What price music in Scottish schools? Too much, apparently, as councils overcharge pupils for tuition. The BBC names and shames Aberdeen (£523,000 in ‘additional revenue’), Highland (£435,000) and Moray (£118,000), but most other councils are imposing charges– and some charge pupils for sitting SQA exams.  

Scotland on Sunday continues its campaign for free lessons – backed by Nicola Benedetti and Dame Evelyn Glennie.  The government is reviewing the legality of the charges. When the benefits of putting musical instruments in the hands of primary pupils have been so evidently demonstrated, not least by Stirling’s Big Noise, it seems odd that so many local authorities are pulling in the opposite direction.

The season when we give most to charities is almost upon us.  Dani Garavelli in Scotland on Sunday picked up on Save the Children’s latest appeal, not for the Third World, but for children in the UK.  She is sceptical – the appeal for £10 towards a washing machine and £50 for a high chair is, she says, ‘naïve’; if buying poor families white goods alleviated poverty it would have been eradicated long since.

Even more sceptical – in fact, downright critical – was Anthony Daniels in Saturday’s Telegraph.  His look at where Save the Children’s money actually goes should give us pause for thought before we put money in the tin. Not, he argues, where we – and its volunteers - would think. That there is poverty is not in dispute – the Sunday Herald reports on Glasgow’s South East Food Bank – the number of Scots seeking food aid has doubled in the past two years.

As every Scottish traveller knows all roads – or air corridors – seem to lead to Heathrow. Our business leaders say a third runway there is important for Scotland. The surest way to bury something nasty and potentially destabilising is to announce a commission, as the PM has done with Ed Miliband’s agreement, according to the FT.

Last week The Guardian was already selling tickets for the anticipated clash between George Osborne (pro) and Boris Johnson (agin – but pro Boris Island in the Thames) Chris Harlow of the Adam Smith Institute wonders whether taxpayers should be expected to contribute.  A Private third runway  perhaps – or maybe a new private airport altogether?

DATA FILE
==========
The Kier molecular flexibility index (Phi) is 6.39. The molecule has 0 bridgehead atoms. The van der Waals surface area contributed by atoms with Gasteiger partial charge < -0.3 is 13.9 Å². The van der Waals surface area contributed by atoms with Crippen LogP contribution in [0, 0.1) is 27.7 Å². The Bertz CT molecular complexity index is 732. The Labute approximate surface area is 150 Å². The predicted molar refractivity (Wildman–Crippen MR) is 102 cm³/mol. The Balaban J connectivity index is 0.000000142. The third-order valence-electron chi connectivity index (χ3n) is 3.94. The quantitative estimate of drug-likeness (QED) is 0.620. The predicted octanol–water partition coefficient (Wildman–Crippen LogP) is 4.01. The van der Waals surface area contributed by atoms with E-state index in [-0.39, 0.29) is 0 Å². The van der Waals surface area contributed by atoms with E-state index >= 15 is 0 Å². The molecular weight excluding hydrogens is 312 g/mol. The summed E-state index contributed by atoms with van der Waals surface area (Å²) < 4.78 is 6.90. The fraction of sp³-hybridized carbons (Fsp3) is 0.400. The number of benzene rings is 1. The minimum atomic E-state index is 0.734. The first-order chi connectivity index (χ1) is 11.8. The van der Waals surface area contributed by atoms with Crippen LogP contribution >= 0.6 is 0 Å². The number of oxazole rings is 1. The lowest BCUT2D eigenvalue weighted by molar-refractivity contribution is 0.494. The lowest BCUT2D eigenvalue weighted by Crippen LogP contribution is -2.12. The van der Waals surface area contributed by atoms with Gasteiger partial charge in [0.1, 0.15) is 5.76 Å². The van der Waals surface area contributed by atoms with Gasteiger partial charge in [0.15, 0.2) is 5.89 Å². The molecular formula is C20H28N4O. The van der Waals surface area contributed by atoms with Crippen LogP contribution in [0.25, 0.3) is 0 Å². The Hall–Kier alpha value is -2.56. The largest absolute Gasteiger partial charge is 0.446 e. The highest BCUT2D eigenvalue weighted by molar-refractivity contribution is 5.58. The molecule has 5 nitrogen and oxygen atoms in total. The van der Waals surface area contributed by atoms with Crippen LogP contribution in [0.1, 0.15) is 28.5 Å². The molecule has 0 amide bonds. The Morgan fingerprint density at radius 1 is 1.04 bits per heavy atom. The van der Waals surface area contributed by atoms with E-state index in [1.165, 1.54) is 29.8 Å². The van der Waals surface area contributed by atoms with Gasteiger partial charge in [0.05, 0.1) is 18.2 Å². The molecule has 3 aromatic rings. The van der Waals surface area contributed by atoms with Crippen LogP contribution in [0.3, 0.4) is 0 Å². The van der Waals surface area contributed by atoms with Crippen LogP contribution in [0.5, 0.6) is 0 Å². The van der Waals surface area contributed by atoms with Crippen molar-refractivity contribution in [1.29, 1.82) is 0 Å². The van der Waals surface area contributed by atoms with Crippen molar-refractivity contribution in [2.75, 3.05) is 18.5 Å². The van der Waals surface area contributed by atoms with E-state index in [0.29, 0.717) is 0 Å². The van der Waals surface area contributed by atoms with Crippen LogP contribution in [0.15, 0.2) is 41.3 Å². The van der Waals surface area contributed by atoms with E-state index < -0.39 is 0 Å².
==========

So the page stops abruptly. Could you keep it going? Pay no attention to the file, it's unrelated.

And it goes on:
Scotland is the only country in the world where Coca cola is not the most drunk fizzy. Now that Barrs and Britvic look likely to merge  this item on the Adam Smith Institute blog from Pete Spence assumes greater interest.  He flags up a motion “tucked away on page 23” of the LIbDem conference agenda, which proposes looking into the taxation of fizzy drinks. Hello, Nanny State – “Once again, the political classes have found an issue where they feel other people just don’t know best, and need the government to fix it”.  

Meanwhile, the Carron Fish Bar in Stonehaven,  creator of that other Scottish delight, the deep-fried Mars Bar, has taken a battering from the mighty chocolate maker, which apparently thinks its original bar (only 260 calories a pop) is healthy eating,  and is seeking a disclaimer on the chippie’s menu that our version is in no way endorsed by them.  

Alan Trench in Devolution Matters blog  looks at the UK government reshuffle in the Northern Ireland Office, where (highly thought of and now at DEFRA) Owen Paterson has been replaced by Theresa Villiers. This, says Trench, probably spells the end of any chance that Corporation Tax rates might be lowered in Belfast.   Since our own government has kept a watchful eye on the idea, this may come as a blow. Two steps backwards…

If you live on, or have links with the islands, you might be concerned by the news in For Argyll this week that Calmac’s Chief Exec Archie Robertson has resigned.  Mr Robertson apparently “fought a determined rearguard action” in defence of Northlink’s service when the government surprisingly awarded the contract to Serco.

For Argyll maintains that SNP ministers are putting undue pressure on Calmac over all ferry services: The approach … has raised fears that the Scottish Government is determined to privatise CalMac and will structure the tendering process accordingly. That is why these developments are so serious and why there needs to be clarity before the process develops further.” Attempts were made at the STUC conference to assuage fears that the western services would be unbundled, but uncertainties about future tendering remain.


And finally…

1. What cost taxpayers £75,000 but cannot be photographed? (Pssst - the Sunday Mail has pics)


2. What’s the best use Holyrood can make of £6.5million of taxpayers’ money?  School building? New hospital wards? Flood prevention? (cheers, residents of deluged Comrie in Perthshire)   Bet your money wasn’t on a new security entrance for the Parliament building. No, ours neither.